When I was in Hanoi, I decided I should check out Giang Cafe, the birthplace of a local culinary invention called egg coffee. On Monday evening, I took note to try it out before leaving on Thursday.
On Tuesday, I traipsed around town, visiting the Temple of Literature and a few other spots. Hungry for lunch, I noticed a cafe I believed to be The Note Coffee – the #2 most recommended cafe on Trip Advisor in Hanoi after Giang Cafe. I walked in, and asked if they served lunch. They said no, so I left.
The day after, I took a slightly complex route to Giang Cafe. I wanted the best egg coffee in town, after all – so it would be worth the walk.
After a long journey, I finally arrived at Giang Cafe – and found that it was closed. CLOSED!!!
I turned around and trusted that the universe wanted me to try egg coffee at some other place.
I walked down the road and spotted a corner cafe called Hippie Land. I thought maybe the universe wanted me to try egg coffee at Hippie Land, since my ex-fiance vehemently called me a hippie when we broke up. I loved "hippies", but as he spewed this insult at me believing it to be the most base and vile form of subhuman, I thought maybe it was time for me to reclaim the title and own the magic of my hippieness.
Wrong. There was no egg coffee at Hippie Land.
I left the cafe, mildly discouraged and annoyed with the universe, and walked toward the Lake of the Restored Sword.
Using my inner voice as a spiritual GPS, I veered right. Then, beyond the corner and the chaos of
motorbikes, tourists, and buses, there stood The Note Coffee.
But wait – were there two Note Coffees? This surely wasn't the same cafe I visited the day before.
I walked into this Note Coffee, a beautiful little place that looked nearly identical to the cafe I had been to yesterday, save for the absence of a menu of flowers available for purchase.
"Excuse me, are there two Note Coffees?" I asked the man behind the counter.
Two other waiters approached with big smiles.
"Nooo," one of them replied. "This is the only Note Coffee."
"The one on Trip Advisor, right?" I asked, in disbelief.
"Yes, we're on Trip Advisor. We used to be #1!"
Confused, I thanked my appetite for preventing me from investing my time at an imposter Note Coffee the day before.
I ordered my egg coffee and walked up the stairs, passing KOREA written in capital letters, among tens of thousands of notes strewn across the walls, furniture and ceiling.
I entered a small enclave on the second floor, and headed toward a tattered couch in the corner, taking a seat next to a worn guitar plastered with more notes. I sat down and soaked in words from love letters written by people who had come to this place before me.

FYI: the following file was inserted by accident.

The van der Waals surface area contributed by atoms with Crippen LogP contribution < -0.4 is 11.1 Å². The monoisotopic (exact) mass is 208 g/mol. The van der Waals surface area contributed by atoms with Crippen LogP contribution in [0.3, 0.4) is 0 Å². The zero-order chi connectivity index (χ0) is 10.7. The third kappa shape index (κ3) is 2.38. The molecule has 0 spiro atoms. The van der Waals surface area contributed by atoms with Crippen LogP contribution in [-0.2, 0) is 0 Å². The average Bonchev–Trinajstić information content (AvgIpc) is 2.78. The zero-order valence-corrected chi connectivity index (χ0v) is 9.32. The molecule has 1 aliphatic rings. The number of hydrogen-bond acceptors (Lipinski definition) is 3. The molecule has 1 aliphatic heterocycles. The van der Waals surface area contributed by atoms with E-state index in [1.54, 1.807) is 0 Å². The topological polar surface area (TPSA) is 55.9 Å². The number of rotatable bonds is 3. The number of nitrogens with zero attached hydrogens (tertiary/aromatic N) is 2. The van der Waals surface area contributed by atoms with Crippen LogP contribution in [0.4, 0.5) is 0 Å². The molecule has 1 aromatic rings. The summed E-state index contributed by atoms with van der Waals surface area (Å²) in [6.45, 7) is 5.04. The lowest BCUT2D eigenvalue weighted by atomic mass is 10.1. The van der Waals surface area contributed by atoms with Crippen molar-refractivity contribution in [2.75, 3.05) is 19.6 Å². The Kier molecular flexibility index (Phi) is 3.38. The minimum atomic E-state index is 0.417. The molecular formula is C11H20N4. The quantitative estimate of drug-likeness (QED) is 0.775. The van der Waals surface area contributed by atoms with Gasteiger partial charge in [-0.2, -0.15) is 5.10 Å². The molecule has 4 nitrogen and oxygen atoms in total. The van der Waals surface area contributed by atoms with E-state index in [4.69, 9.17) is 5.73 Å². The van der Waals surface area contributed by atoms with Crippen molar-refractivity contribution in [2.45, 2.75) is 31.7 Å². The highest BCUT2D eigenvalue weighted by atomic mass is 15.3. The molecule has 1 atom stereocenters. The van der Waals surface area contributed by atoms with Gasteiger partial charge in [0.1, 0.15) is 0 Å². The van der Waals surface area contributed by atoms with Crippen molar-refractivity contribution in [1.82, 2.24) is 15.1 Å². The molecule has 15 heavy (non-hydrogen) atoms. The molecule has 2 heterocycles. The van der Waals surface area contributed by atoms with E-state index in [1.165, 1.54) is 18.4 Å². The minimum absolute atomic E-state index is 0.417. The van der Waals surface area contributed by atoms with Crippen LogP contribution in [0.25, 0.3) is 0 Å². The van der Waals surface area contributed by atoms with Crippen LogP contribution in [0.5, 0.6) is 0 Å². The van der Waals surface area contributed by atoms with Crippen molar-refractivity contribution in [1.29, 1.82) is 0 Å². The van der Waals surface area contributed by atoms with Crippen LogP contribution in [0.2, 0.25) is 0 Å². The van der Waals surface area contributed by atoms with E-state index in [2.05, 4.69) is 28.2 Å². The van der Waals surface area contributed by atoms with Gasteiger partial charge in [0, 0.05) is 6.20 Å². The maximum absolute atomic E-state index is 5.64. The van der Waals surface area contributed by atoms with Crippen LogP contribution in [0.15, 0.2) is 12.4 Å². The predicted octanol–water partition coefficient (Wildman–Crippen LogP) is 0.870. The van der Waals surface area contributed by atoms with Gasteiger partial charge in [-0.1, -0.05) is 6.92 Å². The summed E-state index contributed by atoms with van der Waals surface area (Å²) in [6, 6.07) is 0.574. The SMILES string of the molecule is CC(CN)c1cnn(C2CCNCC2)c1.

"Smile, it looks good on you," some of them said.
Others were letters of forgiveness to people who had wronged them. Still more notes were written by unrequited lovers, imploring the objects of their desire to love them back. It was a feast for the soul, and one that revealed a simple truth: love is the common experience that transcends all cultural, social and geographical boundaries.
I ruminated over the power of these messages, and contemplated what I should write on my own stack of notes. At first, I wrote two identical notes with the following lines from Walt Whitman's "Song of Myself":
I celebrate myself, and sing myself,
And what I assume you shall assume,
For every atom belonging to me as good belongs to you.
Next, I wrote a love note to my future husband, a note of forgiveness to a long lost high school friend and a couple of cute notes inviting folks to visit my blog.
Then my eyes caught a small note, plastered on my table.
Write me a letter and I'll write you one back! =)
Tell me about your hopes, dreams
fears and adventures!
Below his name, he left a mailing address in Amsterdam.
I felt compelled to write this friendly stranger an entire letter. A letter that took up six single spaced pages, written in pink – my favourite colour.
What poured out was a collection of feelings, thoughts and emotions I had kept bottled up in a big, bursting jug in the belly of my soul.
When I was finished writing to this dear stranger who gave me the permission and guidance I needed to write my truth, I was unsure whether I really needed to send it to him at all. I realized the stranger I was writing to wasn't necessarily a man in Amsterdam – it was myself.
I first read the poem "Love after Love", by Derek Walcott, after learning about it from Oprah Winfrey a few years back. I loved it because it was a tribute to the relationship with one's self, and at that time, I was newly single and all about the idea of building a relationship with myself. In theory.
But I got it now.
The poem reads like this:
The time will come
when, with elation,
you will greet yourself arriving
at your own door, in your own mirror
and each will smile at the other's welcome,
and say, sit here. Eat.
You will love again the stranger who was your self.
Give wine. Give bread. Give back your heart
to itself, to the stranger who has loved you
all your life, whom you ignored
for another, who knows you by heart.
Take down the love letters from the bookshelf,
the photographs, the desperate notes,
peel your own image from the mirror.
Sit. Feast on your life.
I had finally given myself back to the stranger who has loved me all my life, whom I ignored for so long, in a room surrounded by love letters.
**This article was previously posted on my blog, VagabondHeels.com.**